(Reuters) - AOL Inc AOL.N reported higher-than-expected revenue and profit on the strongest advertising growth the company has seen in seven years.
At the same time, the company said its subscription revenue had its lowest rate of decline in six years.
The advertising and subscription trends are helping boost AOL since its turnaround hinges on the success of getting more online advertising dollars and reducing its reliance on the lucrative but moribund dial-up business.
The advertising revenue high mark - up 7 percent to $340 million - comes as AOL pulled in more dollars from search and from its third party network which includes its successful platform Ad.com.
Even so, AOL reported on Tuesday that third quarter total revenue was flat at $531.7 million, although this was well ahead of analysts’ average estimate of $521.6 million, according to Thomson Reuters I/B/E/S.
AOL Chief Executive Tim Armstrong said in an interview with Reuters that the main focus next year will be on advertising and video, which tend to command higher prices from marketers.
Shares of AOL, which have been on a tear, rising 137 percent year-to-date, closed at $43.70, up 22 percent, on Tuesday after the company released its third quarter results.
“Things look great,” RBC Capital Markets analyst Andre Sequin said. “This company is continuing to make steps in the right direction.”
Throughout the year, Armstrong initiated a number of actions to help goose shares and shore up the company, including selling some of its patents to Microsoft (MSFT.O) for $1 billion and returning those proceeds to shareholders.
Still, there are some troubling signs in the results.
Domestic display advertising, where AOL is making a big effort and has made splashy acquisitions such as the Huffington Post, fell 3 percent in the quarter.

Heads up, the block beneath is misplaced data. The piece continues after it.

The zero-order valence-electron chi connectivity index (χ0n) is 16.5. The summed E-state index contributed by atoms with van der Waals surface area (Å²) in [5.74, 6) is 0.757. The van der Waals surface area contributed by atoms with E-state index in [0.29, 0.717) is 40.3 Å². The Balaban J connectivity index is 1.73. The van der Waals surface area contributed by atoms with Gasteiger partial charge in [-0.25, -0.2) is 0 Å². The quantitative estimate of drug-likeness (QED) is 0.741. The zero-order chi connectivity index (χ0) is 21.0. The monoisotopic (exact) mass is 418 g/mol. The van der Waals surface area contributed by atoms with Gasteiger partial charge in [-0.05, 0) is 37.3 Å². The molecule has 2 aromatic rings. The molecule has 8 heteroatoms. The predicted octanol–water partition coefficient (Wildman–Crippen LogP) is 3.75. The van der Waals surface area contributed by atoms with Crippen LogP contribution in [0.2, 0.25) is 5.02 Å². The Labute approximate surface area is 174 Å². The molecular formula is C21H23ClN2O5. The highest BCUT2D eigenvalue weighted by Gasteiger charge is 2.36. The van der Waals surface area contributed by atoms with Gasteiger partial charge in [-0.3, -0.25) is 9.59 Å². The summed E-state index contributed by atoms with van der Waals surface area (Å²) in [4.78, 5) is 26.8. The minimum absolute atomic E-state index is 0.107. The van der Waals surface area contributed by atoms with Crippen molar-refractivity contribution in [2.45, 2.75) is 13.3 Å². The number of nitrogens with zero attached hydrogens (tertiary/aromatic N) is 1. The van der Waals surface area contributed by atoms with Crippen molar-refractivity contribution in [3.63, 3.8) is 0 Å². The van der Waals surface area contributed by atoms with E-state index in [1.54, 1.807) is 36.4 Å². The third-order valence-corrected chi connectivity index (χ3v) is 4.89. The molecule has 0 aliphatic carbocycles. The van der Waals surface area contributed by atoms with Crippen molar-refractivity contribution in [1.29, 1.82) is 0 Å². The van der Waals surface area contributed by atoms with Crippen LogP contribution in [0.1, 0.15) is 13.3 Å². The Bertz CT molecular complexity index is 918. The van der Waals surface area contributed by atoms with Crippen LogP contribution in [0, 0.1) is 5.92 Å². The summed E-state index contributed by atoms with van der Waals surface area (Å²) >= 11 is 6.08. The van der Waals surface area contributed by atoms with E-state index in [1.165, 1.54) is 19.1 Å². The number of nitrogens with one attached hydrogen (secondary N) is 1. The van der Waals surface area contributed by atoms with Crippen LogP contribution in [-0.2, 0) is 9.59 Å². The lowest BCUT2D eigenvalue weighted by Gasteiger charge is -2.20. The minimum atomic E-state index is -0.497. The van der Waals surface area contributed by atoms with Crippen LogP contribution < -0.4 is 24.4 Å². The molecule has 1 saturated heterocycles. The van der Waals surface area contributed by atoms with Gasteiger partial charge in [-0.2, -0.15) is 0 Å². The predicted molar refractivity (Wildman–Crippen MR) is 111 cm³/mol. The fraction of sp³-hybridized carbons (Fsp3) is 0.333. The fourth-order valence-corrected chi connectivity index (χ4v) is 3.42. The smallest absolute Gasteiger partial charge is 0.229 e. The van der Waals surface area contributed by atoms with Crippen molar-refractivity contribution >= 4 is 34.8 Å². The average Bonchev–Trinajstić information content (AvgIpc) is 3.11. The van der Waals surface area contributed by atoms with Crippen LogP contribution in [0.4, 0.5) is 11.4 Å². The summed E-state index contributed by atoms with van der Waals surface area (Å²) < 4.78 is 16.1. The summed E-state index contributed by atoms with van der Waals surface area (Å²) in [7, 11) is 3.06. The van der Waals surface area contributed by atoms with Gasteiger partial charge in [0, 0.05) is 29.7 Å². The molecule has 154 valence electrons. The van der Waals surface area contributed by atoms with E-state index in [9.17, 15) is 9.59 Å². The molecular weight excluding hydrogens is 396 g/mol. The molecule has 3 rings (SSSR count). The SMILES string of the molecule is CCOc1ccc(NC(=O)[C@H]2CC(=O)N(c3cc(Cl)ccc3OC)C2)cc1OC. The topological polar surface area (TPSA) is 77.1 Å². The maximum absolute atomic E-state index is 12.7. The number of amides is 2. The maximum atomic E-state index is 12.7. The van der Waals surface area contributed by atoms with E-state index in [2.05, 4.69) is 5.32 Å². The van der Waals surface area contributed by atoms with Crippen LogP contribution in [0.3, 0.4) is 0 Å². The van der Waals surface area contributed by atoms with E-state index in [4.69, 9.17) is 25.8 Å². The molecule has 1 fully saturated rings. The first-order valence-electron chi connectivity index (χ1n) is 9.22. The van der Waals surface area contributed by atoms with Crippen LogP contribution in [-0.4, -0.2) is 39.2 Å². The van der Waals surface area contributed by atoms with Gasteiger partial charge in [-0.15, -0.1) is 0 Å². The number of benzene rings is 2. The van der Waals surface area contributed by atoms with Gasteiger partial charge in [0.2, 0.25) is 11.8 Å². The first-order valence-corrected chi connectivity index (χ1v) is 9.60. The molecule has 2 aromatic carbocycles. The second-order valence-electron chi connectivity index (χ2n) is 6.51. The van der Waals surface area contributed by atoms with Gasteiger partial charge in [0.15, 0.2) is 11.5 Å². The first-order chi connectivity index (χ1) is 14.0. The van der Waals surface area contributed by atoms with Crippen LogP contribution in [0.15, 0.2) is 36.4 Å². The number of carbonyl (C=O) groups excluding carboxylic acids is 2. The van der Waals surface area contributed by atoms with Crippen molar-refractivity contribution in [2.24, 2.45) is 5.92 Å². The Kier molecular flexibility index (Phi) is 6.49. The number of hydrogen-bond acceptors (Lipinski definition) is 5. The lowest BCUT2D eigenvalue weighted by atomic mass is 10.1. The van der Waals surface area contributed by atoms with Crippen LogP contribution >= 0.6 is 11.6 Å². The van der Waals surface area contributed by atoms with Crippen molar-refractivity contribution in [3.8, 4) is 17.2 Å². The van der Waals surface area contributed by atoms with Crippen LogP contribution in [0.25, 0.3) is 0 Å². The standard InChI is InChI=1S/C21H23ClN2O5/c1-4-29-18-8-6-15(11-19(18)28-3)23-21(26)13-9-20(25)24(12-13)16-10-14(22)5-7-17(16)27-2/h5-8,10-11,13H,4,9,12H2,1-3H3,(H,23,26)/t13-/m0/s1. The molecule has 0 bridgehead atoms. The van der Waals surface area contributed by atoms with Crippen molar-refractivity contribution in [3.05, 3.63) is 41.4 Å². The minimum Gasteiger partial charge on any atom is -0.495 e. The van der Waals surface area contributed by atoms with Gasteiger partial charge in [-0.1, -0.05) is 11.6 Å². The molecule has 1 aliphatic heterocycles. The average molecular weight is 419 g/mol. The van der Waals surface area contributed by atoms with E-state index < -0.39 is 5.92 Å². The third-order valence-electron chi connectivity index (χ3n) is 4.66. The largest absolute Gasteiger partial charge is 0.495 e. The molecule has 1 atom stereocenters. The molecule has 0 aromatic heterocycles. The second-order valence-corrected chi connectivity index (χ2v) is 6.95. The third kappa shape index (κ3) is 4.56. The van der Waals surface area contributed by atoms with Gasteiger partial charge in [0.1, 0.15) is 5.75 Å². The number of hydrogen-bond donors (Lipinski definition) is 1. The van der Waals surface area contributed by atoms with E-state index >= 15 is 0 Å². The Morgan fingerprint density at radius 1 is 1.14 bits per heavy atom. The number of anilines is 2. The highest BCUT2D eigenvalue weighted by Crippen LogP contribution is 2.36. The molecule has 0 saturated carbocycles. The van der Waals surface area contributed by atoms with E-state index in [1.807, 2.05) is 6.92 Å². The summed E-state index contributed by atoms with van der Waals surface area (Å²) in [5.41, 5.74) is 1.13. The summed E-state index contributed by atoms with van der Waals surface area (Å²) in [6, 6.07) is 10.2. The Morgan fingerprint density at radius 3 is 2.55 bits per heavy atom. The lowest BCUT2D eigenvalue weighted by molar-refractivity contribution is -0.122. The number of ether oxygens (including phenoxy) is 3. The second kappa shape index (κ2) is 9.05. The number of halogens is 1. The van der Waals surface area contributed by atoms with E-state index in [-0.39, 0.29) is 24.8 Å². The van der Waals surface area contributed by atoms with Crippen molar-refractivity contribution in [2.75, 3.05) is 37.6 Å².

That compares with the overall U.S. display ad market, estimated to grow more than 20 percent to $14.98 billion this year, according to research firm eMarketer.
Display advertising includes big, splashy ads on Web pages favored by brand advertisers. Its third-party network that includes AOL’s Ad.com helps sell ads across other web sites. These types of ads typically are lower-cost than those ads known in the industry as premium display.
“I think while the advertising did perform better at least for this quarter, much of this is due to search having an easier comparison,” said Ken Sena, an analyst with Evercore.
Sena noted that some of AOL’s premium display ads were sold through its third party network, which can drive down the cost of the ad.
“We weren’t exactly 100 percent drilled and focused on the advertising strategy the first half of the year. But we are now,” Armstrong said on a call with analysts.
“I think overall, what you’re going to see is an operational improvement around advertising as we get into 2013.”
Net income was $20.8 million, or 22 cents per share, compared with a year-earlier loss of $2.6 million, or 2 cents per share.
AOL’s earnings per share beat analysts’ forecast of 17 cents.
The company raised its estimate for 2012 adjusted operating income before depreciation and amortization, or OIBDA, to about $400 million from $375 million.
Reporting by Jennifer Saba in New York; Editing by Lisa Von Ahn, Maureen Bavdek, Sofina Mirza-Reid, Dale Hudson and Phil Berlowitz